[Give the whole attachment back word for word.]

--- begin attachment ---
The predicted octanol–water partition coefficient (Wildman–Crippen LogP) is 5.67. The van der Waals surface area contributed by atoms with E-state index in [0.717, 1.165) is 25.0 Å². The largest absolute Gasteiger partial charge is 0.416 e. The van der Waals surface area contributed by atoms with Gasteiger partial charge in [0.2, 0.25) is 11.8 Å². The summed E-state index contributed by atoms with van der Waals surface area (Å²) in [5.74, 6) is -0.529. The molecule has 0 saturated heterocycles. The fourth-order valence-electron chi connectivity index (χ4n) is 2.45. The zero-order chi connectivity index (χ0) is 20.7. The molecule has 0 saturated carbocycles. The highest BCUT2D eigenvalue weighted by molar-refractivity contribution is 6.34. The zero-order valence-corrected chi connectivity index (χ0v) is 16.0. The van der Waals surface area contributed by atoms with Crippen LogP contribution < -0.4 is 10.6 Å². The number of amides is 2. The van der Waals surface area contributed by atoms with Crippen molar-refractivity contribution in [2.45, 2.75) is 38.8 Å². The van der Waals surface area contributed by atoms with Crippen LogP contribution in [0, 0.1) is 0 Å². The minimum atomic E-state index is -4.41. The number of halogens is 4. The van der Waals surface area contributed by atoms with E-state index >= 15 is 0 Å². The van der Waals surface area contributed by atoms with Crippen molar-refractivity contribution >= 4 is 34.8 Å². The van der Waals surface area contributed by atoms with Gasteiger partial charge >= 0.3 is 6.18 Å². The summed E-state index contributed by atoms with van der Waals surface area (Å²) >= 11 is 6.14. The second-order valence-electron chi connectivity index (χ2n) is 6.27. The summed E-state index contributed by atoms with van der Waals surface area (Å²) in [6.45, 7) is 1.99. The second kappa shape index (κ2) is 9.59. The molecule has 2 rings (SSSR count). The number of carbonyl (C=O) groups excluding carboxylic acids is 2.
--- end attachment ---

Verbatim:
The predicted octanol–water partition coefficient (Wildman–Crippen LogP) is 5.67. The van der Waals surface area contributed by atoms with E-state index in [0.717, 1.165) is 25.0 Å². The largest absolute Gasteiger partial charge is 0.416 e. The van der Waals surface area contributed by atoms with Gasteiger partial charge in [0.2, 0.25) is 11.8 Å². The summed E-state index contributed by atoms with van der Waals surface area (Å²) in [5.74, 6) is -0.529. The molecule has 0 saturated heterocycles. The fourth-order valence-electron chi connectivity index (χ4n) is 2.45. The zero-order chi connectivity index (χ0) is 20.7. The molecule has 0 saturated carbocycles. The highest BCUT2D eigenvalue weighted by molar-refractivity contribution is 6.34. The zero-order valence-corrected chi connectivity index (χ0v) is 16.0. The van der Waals surface area contributed by atoms with Crippen LogP contribution < -0.4 is 10.6 Å². The number of amides is 2. The van der Waals surface area contributed by atoms with Crippen molar-refractivity contribution in [2.45, 2.75) is 38.8 Å². The van der Waals surface area contributed by atoms with Crippen LogP contribution in [0, 0.1) is 0 Å². The minimum atomic E-state index is -4.41. The number of halogens is 4. The van der Waals surface area contributed by atoms with E-state index >= 15 is 0 Å². The van der Waals surface area contributed by atoms with Crippen molar-refractivity contribution >= 4 is 34.8 Å². The van der Waals surface area contributed by atoms with Gasteiger partial charge >= 0.3 is 6.18 Å². The summed E-state index contributed by atoms with van der Waals surface area (Å²) >= 11 is 6.14. The second-order valence-electron chi connectivity index (χ2n) is 6.27. The summed E-state index contributed by atoms with van der Waals surface area (Å²) in [6.45, 7) is 1.99. The second kappa shape index (κ2) is 9.59. The molecule has 2 rings (SSSR count). The number of carbonyl (C=O) groups excluding carboxylic acids is 2.